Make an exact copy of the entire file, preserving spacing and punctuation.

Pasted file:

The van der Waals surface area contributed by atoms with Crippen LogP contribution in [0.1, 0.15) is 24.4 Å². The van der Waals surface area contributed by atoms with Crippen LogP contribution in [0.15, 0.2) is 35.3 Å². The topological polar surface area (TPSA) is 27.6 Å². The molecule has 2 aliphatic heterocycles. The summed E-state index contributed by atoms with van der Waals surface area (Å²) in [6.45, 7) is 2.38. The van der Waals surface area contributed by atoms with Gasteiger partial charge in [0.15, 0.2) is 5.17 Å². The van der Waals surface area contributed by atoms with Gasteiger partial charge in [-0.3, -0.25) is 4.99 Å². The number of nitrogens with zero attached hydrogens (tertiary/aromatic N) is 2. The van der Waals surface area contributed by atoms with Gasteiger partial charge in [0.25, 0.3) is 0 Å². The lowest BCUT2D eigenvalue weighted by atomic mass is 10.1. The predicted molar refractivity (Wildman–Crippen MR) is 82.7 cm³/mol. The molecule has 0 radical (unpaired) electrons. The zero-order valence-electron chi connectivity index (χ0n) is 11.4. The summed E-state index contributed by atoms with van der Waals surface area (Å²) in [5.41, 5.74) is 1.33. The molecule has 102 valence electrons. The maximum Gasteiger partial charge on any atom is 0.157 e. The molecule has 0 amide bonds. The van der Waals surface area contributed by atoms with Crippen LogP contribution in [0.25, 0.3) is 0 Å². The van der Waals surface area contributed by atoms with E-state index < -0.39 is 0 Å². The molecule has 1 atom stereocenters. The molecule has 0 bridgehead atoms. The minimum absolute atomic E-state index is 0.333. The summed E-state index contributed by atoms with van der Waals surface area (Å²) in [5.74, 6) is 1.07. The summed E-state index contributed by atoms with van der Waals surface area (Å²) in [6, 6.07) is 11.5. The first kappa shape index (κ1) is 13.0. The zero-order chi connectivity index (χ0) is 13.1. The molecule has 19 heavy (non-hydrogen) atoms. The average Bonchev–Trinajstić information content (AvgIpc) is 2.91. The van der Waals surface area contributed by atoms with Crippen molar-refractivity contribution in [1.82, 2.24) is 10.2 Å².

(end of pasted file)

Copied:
The van der Waals surface area contributed by atoms with Crippen LogP contribution in [0.1, 0.15) is 24.4 Å². The van der Waals surface area contributed by atoms with Crippen LogP contribution in [0.15, 0.2) is 35.3 Å². The topological polar surface area (TPSA) is 27.6 Å². The molecule has 2 aliphatic heterocycles. The summed E-state index contributed by atoms with van der Waals surface area (Å²) in [6.45, 7) is 2.38. The van der Waals surface area contributed by atoms with Gasteiger partial charge in [0.15, 0.2) is 5.17 Å². The van der Waals surface area contributed by atoms with Gasteiger partial charge in [-0.3, -0.25) is 4.99 Å². The number of nitrogens with zero attached hydrogens (tertiary/aromatic N) is 2. The van der Waals surface area contributed by atoms with Gasteiger partial charge in [0.25, 0.3) is 0 Å². The lowest BCUT2D eigenvalue weighted by atomic mass is 10.1. The predicted molar refractivity (Wildman–Crippen MR) is 82.7 cm³/mol. The molecule has 0 radical (unpaired) electrons. The zero-order valence-electron chi connectivity index (χ0n) is 11.4. The summed E-state index contributed by atoms with van der Waals surface area (Å²) in [5.41, 5.74) is 1.33. The molecule has 102 valence electrons. The maximum Gasteiger partial charge on any atom is 0.157 e. The molecule has 0 amide bonds. The van der Waals surface area contributed by atoms with Crippen LogP contribution in [0.25, 0.3) is 0 Å². The van der Waals surface area contributed by atoms with E-state index < -0.39 is 0 Å². The molecule has 1 atom stereocenters. The molecule has 0 bridgehead atoms. The minimum absolute atomic E-state index is 0.333. The summed E-state index contributed by atoms with van der Waals surface area (Å²) in [5.74, 6) is 1.07. The summed E-state index contributed by atoms with van der Waals surface area (Å²) in [6, 6.07) is 11.5. The first kappa shape index (κ1) is 13.0. The zero-order chi connectivity index (χ0) is 13.1. The molecule has 19 heavy (non-hydrogen) atoms. The average Bonchev–Trinajstić information content (AvgIpc) is 2.91. The van der Waals surface area contributed by atoms with Crippen molar-refractivity contribution in [1.82, 2.24) is 10.2 Å².